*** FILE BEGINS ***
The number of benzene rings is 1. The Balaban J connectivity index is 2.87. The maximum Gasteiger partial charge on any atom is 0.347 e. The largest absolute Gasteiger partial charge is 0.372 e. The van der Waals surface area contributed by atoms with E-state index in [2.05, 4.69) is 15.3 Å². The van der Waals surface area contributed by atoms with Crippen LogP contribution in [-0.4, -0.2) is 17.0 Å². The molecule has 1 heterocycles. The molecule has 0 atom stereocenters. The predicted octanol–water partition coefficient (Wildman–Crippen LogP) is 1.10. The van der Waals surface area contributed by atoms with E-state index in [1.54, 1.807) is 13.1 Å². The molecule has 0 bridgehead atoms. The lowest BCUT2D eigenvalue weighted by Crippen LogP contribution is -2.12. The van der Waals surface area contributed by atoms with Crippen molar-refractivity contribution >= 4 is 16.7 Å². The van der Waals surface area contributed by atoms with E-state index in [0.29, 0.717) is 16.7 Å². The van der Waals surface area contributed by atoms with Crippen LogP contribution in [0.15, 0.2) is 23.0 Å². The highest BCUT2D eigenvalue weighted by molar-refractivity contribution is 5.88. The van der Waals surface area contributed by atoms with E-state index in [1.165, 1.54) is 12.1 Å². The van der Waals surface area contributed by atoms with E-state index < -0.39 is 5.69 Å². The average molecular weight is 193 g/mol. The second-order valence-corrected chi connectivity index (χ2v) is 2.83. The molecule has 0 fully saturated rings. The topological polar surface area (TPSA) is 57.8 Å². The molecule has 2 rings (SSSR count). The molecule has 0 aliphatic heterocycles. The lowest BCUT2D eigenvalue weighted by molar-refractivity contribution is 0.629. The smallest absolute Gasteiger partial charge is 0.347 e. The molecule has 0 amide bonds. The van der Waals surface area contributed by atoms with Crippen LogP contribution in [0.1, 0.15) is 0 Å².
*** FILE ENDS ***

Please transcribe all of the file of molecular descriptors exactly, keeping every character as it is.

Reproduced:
The number of benzene rings is 1. The Balaban J connectivity index is 2.87. The maximum Gasteiger partial charge on any atom is 0.347 e. The largest absolute Gasteiger partial charge is 0.372 e. The van der Waals surface area contributed by atoms with E-state index in [2.05, 4.69) is 15.3 Å². The van der Waals surface area contributed by atoms with Crippen LogP contribution in [-0.4, -0.2) is 17.0 Å². The molecule has 1 heterocycles. The molecule has 0 atom stereocenters. The predicted octanol–water partition coefficient (Wildman–Crippen LogP) is 1.10. The van der Waals surface area contributed by atoms with E-state index in [1.54, 1.807) is 13.1 Å². The molecule has 0 bridgehead atoms. The lowest BCUT2D eigenvalue weighted by Crippen LogP contribution is -2.12. The van der Waals surface area contributed by atoms with Crippen molar-refractivity contribution >= 4 is 16.7 Å². The van der Waals surface area contributed by atoms with E-state index in [0.29, 0.717) is 16.7 Å². The van der Waals surface area contributed by atoms with Crippen LogP contribution in [0.15, 0.2) is 23.0 Å². The highest BCUT2D eigenvalue weighted by molar-refractivity contribution is 5.88. The van der Waals surface area contributed by atoms with E-state index in [1.165, 1.54) is 12.1 Å². The van der Waals surface area contributed by atoms with E-state index < -0.39 is 5.69 Å². The average molecular weight is 193 g/mol. The second-order valence-corrected chi connectivity index (χ2v) is 2.83. The molecule has 0 fully saturated rings. The topological polar surface area (TPSA) is 57.8 Å². The molecule has 2 rings (SSSR count). The molecule has 0 aliphatic heterocycles. The lowest BCUT2D eigenvalue weighted by molar-refractivity contribution is 0.629. The smallest absolute Gasteiger partial charge is 0.347 e. The molecule has 0 amide bonds. The van der Waals surface area contributed by atoms with Crippen LogP contribution in [0.1, 0.15) is 0 Å².